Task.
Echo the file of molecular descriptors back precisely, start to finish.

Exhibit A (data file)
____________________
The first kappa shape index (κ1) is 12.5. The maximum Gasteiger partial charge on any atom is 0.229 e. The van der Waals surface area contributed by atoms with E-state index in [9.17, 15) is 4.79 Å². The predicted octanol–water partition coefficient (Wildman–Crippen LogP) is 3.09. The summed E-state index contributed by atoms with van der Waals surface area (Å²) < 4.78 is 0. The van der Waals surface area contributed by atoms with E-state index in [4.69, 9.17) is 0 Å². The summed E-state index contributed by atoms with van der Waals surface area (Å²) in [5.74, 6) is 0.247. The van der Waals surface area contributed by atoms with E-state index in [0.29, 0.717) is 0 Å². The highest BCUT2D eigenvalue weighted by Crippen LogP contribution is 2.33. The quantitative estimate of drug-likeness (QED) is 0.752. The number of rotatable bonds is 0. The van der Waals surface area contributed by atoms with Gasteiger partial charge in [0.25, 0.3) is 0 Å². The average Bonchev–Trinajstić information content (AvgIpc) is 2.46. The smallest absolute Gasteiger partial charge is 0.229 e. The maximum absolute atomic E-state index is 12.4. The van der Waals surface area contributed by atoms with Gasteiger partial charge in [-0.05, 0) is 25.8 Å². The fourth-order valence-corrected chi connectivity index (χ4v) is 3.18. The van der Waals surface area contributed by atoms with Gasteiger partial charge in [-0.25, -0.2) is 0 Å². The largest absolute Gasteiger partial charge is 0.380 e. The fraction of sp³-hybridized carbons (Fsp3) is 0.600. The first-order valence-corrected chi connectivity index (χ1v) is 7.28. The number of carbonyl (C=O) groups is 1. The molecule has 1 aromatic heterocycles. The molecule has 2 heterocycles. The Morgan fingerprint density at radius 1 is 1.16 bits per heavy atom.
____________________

The first kappa shape index (κ1) is 12.5. The maximum Gasteiger partial charge on any atom is 0.229 e. The van der Waals surface area contributed by atoms with E-state index in [9.17, 15) is 4.79 Å². The predicted octanol–water partition coefficient (Wildman–Crippen LogP) is 3.09. The summed E-state index contributed by atoms with van der Waals surface area (Å²) < 4.78 is 0. The van der Waals surface area contributed by atoms with E-state index in [4.69, 9.17) is 0 Å². The summed E-state index contributed by atoms with van der Waals surface area (Å²) in [5.74, 6) is 0.247. The van der Waals surface area contributed by atoms with E-state index in [0.29, 0.717) is 0 Å². The highest BCUT2D eigenvalue weighted by Crippen LogP contribution is 2.33. The quantitative estimate of drug-likeness (QED) is 0.752. The number of rotatable bonds is 0. The van der Waals surface area contributed by atoms with Gasteiger partial charge in [0.25, 0.3) is 0 Å². The average Bonchev–Trinajstić information content (AvgIpc) is 2.46. The smallest absolute Gasteiger partial charge is 0.229 e. The maximum absolute atomic E-state index is 12.4. The van der Waals surface area contributed by atoms with Gasteiger partial charge in [-0.05, 0) is 25.8 Å². The fourth-order valence-corrected chi connectivity index (χ4v) is 3.18. The van der Waals surface area contributed by atoms with Gasteiger partial charge in [-0.25, -0.2) is 0 Å². The largest absolute Gasteiger partial charge is 0.380 e. The fraction of sp³-hybridized carbons (Fsp3) is 0.600. The first-order valence-corrected chi connectivity index (χ1v) is 7.28. The number of carbonyl (C=O) groups is 1. The molecule has 1 aromatic heterocycles. The molecule has 2 heterocycles. The Morgan fingerprint density at radius 1 is 1.16 bits per heavy atom.